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3.30pm Dr David Green of Civitas on Comment: Britain has industrial policy lessons to learn from America
12.15pm ToryDiary: Update Twitter reaction to GDP figures – with statements from the CBI, TUC, IOD, FSB and TPA
10.30am ToryDiary: Twitter reaction to GDP figures
9.30am ToryDiary: What does growth of +1.0% mean for the Coalition?
Columnist Andrew Lilico: On Europe, beware of "the tyranny of the status quo"
Dr Phillip Lee MP on Comment: We must challenge politicians who cling to a 'centre ground' cosily defined by Labour's New Luddites
MPsETC: Prisoner votes, the Twittering MPs revolt – and an unwhippable Parliamentary Party?
Cllr Ralph Baldwin on Local Government: Localism and the Big Society
The Deep End: The inflation hawks were wrong, but for the right reasons
At last! Britain will be declared to be out of recession today
"The longest double-dip recession since the 1950s will be declared officially over when key economic figures are released today. City experts predict they will show gross domestic product has grown 0.6 per cent between July and September, ending three consecutive quarters of declining output. But experts have warned the bounce back was largely driven by one-off factors, such as clawed-back activity lost to the extra Diamond Jubilee bank holiday and a slight lift from the Olympics." – Daily Express
Cameron and Grieve at war over votes for prisoners. Prime Minister slaps down Attorney-General and Downing Street claims that his arguments "are slightly difficult to penetrate – he says lots of different things"…
"David Cameron was at war with his own senior law officer last night after insisting that prisoners would not be given the vote. Attorney General Dominic Grieve was said to be ‘furious’ with the Prime Minister’s stance. Last night there was speculation that Mr Grieve could even resign his Government role if the Prime Minister fails to respect the ‘rule of law’ and do as he wishes." – Daily Mail
…As civil servants scramble to bridge the gap: draft bill "not ruled out"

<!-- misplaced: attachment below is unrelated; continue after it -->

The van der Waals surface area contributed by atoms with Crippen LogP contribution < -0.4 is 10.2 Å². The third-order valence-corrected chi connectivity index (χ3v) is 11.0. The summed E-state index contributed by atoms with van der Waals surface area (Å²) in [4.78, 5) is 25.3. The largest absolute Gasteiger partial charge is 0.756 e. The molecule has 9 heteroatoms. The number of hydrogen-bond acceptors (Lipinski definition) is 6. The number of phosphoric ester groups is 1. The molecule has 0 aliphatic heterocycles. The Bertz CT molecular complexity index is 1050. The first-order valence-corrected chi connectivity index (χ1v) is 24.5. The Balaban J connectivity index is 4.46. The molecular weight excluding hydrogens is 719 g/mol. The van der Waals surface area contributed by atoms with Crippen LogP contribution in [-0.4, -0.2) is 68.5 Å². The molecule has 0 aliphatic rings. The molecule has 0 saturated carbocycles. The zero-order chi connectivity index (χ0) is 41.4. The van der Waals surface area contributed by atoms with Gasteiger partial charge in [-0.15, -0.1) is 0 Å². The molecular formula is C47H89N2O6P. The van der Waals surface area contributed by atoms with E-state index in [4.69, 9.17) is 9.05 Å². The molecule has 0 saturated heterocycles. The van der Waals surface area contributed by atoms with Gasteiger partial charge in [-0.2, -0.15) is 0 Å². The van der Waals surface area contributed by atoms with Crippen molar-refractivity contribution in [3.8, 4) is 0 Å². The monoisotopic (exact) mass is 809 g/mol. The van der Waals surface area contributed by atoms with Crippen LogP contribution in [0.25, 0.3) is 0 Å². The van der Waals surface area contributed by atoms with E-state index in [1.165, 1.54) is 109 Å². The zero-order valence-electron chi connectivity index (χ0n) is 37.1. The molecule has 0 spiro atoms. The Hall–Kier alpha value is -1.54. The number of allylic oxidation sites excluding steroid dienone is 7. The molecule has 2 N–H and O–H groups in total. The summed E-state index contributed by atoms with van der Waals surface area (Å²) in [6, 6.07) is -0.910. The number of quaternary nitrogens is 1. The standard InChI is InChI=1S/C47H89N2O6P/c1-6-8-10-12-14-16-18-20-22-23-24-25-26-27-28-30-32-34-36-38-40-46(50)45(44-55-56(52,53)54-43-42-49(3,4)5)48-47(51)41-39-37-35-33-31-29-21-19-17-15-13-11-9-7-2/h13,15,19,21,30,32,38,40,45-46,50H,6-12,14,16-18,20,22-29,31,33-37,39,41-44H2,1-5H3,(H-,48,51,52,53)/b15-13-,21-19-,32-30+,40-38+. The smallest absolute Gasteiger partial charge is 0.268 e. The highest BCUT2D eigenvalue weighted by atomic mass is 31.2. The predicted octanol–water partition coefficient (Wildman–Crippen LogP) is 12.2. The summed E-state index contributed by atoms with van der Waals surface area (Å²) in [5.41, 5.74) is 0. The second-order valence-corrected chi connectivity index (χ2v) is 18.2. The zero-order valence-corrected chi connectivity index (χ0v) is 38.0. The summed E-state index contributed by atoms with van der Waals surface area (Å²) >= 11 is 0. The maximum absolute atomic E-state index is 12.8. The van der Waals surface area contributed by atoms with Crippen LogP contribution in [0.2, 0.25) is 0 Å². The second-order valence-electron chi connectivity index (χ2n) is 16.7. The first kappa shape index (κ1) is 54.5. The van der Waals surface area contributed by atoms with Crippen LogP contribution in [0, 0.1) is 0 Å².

"Downing Street officials claimed that a fresh government vote, setting out reasons why the ruling was being defied, might satisfy the European court. It was claimed that Grieve might agree with this view, but his appearance at a justice select committee hearing on Wednesday gave no such hint. The fear for Cameron is of some senior government members resigning if he openly defies the court. Government officials, desperate to keep a lid on the row, said no option, including a draft bill, had been ruled out." – The Guardian
> Today: MPsETC – Prisoner votes, the Twittering MPs revolt – and an unwhippable Parliamentary Party?
> Yesterday: Tory Diary – Grayling and Cameron must quash votes for prisoners. If they don't, the Commons must do so instead
Theresa Villiers's first Commons question time "proves rarely gripping" – Belfast Telegraph
Van Rompuy to meet Cameron for EU talks in Downing Street today – The Independent
> Today: Columnist Andrew Lilico – On Europe, beware of "the tyranny of the status quo"
Prime Minister backs Gove over Whitehall delaying projects
"David Cameron has expressed concerns that the government's major capital projects are being delayed by a fear of official inquiries and by over-cautious civil servants, in a further escalation of the government's conflict with Whitehall. The prime minister's spokesman said he sympathised with the views of his education secretary, Michael Gove, who described the government's auditors at the National Audit Office (NAO) and the public accounts committee (PAC) as part of the "forces of conservatism"." – The Guardian
Case for UK split falls apart under scrutiny says Cameron – Scotsman
New Spanish blow to Salmond's EU argument – Herald Scotland
Select Committee news 1) Cameron and Salmond must agree on future of independent deterrent, says Scottish Affairs Select Committee – Financial Times (£)
Select Committee news 2) Making Afghanistan a viable state is a flawed ambition, says International Development Select Committee – The Guardian
IDS: Welfare is reinforcing dysfunction
"In his first major speech since publicly agreeing to draw up another £10 billion of benefits savings, the Work and Pensions Secretary will insist that the system must return to the principles of William Beveridge, the founder of the modern welfare state. Mr Duncan Smith will say: “All too often, government’s response to social breakdown has been a classic case of 'patching’ — a case of handing money out, containing problems and limiting the damage but, in doing so, supporting — even reinforcing — dysfunctional behaviour." – Daily Telegraph